Milton Glaser weighs in on Shepard Fairey's Obama Hope poster

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204 Responses to “Milton Glaser weighs in on Shepard Fairey's Obama Hope poster”

  1. minTphresh says:

    stratojoe, bigtime cangrats on your serigraphy. 13-18 colors, eh? oh-tay! the comment i was answering ( and the reason i come to SF or any maligned artist’s defence) is that most people do not understand art history. your comments about “appropriated art” are about a hundred years too fucking late! picasso began it about the turn of the 20th century, duchamp used it to illustrate the absurdity of life in his time, and andy warhol perfected it ( or began taking it to the extreme that artists like fairey , etc… are taking it). whether or not the man can ‘draw’ is about as important as how well a photographer could draw, doesn’t matter one iota.

  2. Thalia says:

    Donating your profits does not mean you didn’t make profits. Furthermore, legally speaking, the publicity alone is worth quite a lot of money. And Fairley got and used the publicity from his poster. So claiming he got nothing out of it is disingenuous at best.

    AP identifies the photographer below the photo. See for example: http://www.google.com/hostednews/ap/article/ALeqM5g8-DEMtAE9q4i4ySQ0eV_qZefmRQD96862FO0

    AP licenses the images through http://www.ap.org/pages/product/photoservices.html

  3. TEKNA2007 says:

    It’s a poster, not the Mona Lisa — and a very good poster. It does an excellent job of doing what it’s supposed to do — namely, being a poster. It shouldn’t be critiqued by the standards of great art. It’s very good commercial art.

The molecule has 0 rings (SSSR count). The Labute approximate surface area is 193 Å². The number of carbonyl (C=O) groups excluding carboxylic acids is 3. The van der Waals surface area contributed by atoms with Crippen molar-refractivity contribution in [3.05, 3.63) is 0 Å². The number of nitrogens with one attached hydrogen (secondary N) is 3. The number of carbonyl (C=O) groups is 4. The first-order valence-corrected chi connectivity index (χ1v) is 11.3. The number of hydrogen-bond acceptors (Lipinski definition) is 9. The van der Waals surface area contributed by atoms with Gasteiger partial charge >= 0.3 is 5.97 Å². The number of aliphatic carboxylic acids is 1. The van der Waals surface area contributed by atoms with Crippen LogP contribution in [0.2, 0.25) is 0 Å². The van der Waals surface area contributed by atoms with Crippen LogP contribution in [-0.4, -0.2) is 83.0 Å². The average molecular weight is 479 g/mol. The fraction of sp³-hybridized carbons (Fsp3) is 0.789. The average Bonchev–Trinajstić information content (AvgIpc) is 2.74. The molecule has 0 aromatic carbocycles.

4. theawesomerobot says:

    @Antinous / Moderator

    He’s basically in jail for illegally advertising. Street art typically has a message – a majority of Fairey’s art consists of promoting his own “Obey” brand.

  5. haveandare says:

    Honestly, I’m surprised that this is up for debate. This might be due to the fact that I was raised as an artist looking up to Liechtenstein and Warhol as my heros, but I don’t really see the issue that comes with basing work of off other works so long as there is a point to the final piece. For example, just the other day I took a mugshot of a popular figure, traced it onto an overhead, changed some angles and lines to tailor the expression on his face to suit my purposes, and projected and it onto a canvas to play around with. The look on his face, in my opinion, says a lot about his past as well as the past, present and future of our government. Is this not art because I didn’t draw him myself? I would say that if you borrow themes and even parts of images from old works, such as Shepard Fairey does on the website that was linked to earlier, so that you can make a point, that is fine by me. As far as the courts go, I couldn’t care less. That whole system is a mess of jargon and dated, misguided philosophy as far as I’m concerned.

    Art, to me, is about being able to convey emotion through visual images. As Bukowski said, “An intellectual is a man who says a simple thing in a difficult way; an artist is a man who says a difficult thing in a simple way.” Taking the infamous face from the Big Brother poster and tailoring it to fit the identity of the “Obey” brand is meaningful. To see this meaning, one should not have to look much further than the dictionary definition of “Obey” and any copy of 1984. Taking the poster of the guns pointed toward the air and painting roses in the barrels is meaningful. That image says something difficult in a simple way. That is art. Using an image of Obama and tailoring it as Shepard has is art. He is saying something difficult through a simple image and I not only approve of his work and ideology, but I embrace as well as praise it.